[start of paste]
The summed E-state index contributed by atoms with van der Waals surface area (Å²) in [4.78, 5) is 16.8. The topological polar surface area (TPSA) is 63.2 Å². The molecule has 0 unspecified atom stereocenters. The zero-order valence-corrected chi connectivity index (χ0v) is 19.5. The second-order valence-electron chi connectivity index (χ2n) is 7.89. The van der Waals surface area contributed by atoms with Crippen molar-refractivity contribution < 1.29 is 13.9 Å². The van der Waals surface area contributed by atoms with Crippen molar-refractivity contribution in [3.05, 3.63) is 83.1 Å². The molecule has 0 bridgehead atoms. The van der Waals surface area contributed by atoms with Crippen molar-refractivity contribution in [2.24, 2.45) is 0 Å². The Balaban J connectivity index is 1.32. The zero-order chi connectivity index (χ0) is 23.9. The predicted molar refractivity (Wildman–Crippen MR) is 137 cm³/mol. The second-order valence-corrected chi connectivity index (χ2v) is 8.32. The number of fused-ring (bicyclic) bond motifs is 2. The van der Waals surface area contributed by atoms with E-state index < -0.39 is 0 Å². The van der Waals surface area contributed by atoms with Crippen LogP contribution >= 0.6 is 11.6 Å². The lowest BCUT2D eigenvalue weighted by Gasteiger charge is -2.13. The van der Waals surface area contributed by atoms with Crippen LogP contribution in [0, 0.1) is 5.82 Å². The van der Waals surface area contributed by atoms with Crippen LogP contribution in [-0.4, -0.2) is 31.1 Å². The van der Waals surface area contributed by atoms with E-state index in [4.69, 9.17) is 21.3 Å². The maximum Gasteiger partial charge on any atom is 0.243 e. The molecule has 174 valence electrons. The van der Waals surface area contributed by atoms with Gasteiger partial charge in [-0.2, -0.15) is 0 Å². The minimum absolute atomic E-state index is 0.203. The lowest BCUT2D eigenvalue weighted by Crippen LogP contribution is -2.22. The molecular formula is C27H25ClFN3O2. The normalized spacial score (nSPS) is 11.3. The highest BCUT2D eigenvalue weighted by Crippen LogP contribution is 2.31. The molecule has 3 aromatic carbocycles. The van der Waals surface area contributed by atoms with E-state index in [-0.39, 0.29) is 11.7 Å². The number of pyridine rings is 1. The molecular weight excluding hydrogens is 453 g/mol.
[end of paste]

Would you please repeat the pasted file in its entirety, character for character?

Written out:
The summed E-state index contributed by atoms with van der Waals surface area (Å²) in [4.78, 5) is 16.8. The topological polar surface area (TPSA) is 63.2 Å². The molecule has 0 unspecified atom stereocenters. The zero-order valence-corrected chi connectivity index (χ0v) is 19.5. The second-order valence-electron chi connectivity index (χ2n) is 7.89. The van der Waals surface area contributed by atoms with Crippen molar-refractivity contribution < 1.29 is 13.9 Å². The van der Waals surface area contributed by atoms with Crippen molar-refractivity contribution in [3.05, 3.63) is 83.1 Å². The molecule has 0 bridgehead atoms. The van der Waals surface area contributed by atoms with Crippen molar-refractivity contribution in [2.24, 2.45) is 0 Å². The Balaban J connectivity index is 1.32. The zero-order chi connectivity index (χ0) is 23.9. The predicted molar refractivity (Wildman–Crippen MR) is 137 cm³/mol. The second-order valence-corrected chi connectivity index (χ2v) is 8.32. The number of fused-ring (bicyclic) bond motifs is 2. The van der Waals surface area contributed by atoms with E-state index < -0.39 is 0 Å². The van der Waals surface area contributed by atoms with Crippen LogP contribution >= 0.6 is 11.6 Å². The lowest BCUT2D eigenvalue weighted by Gasteiger charge is -2.13. The van der Waals surface area contributed by atoms with Crippen LogP contribution in [0, 0.1) is 5.82 Å². The van der Waals surface area contributed by atoms with Crippen LogP contribution in [-0.4, -0.2) is 31.1 Å². The van der Waals surface area contributed by atoms with E-state index in [4.69, 9.17) is 21.3 Å². The maximum Gasteiger partial charge on any atom is 0.243 e. The molecule has 174 valence electrons. The van der Waals surface area contributed by atoms with Gasteiger partial charge in [-0.2, -0.15) is 0 Å². The minimum absolute atomic E-state index is 0.203. The lowest BCUT2D eigenvalue weighted by Crippen LogP contribution is -2.22. The molecular formula is C27H25ClFN3O2. The normalized spacial score (nSPS) is 11.3. The highest BCUT2D eigenvalue weighted by Crippen LogP contribution is 2.31. The molecule has 3 aromatic carbocycles. The van der Waals surface area contributed by atoms with E-state index in [-0.39, 0.29) is 11.7 Å². The number of pyridine rings is 1. The molecular weight excluding hydrogens is 453 g/mol.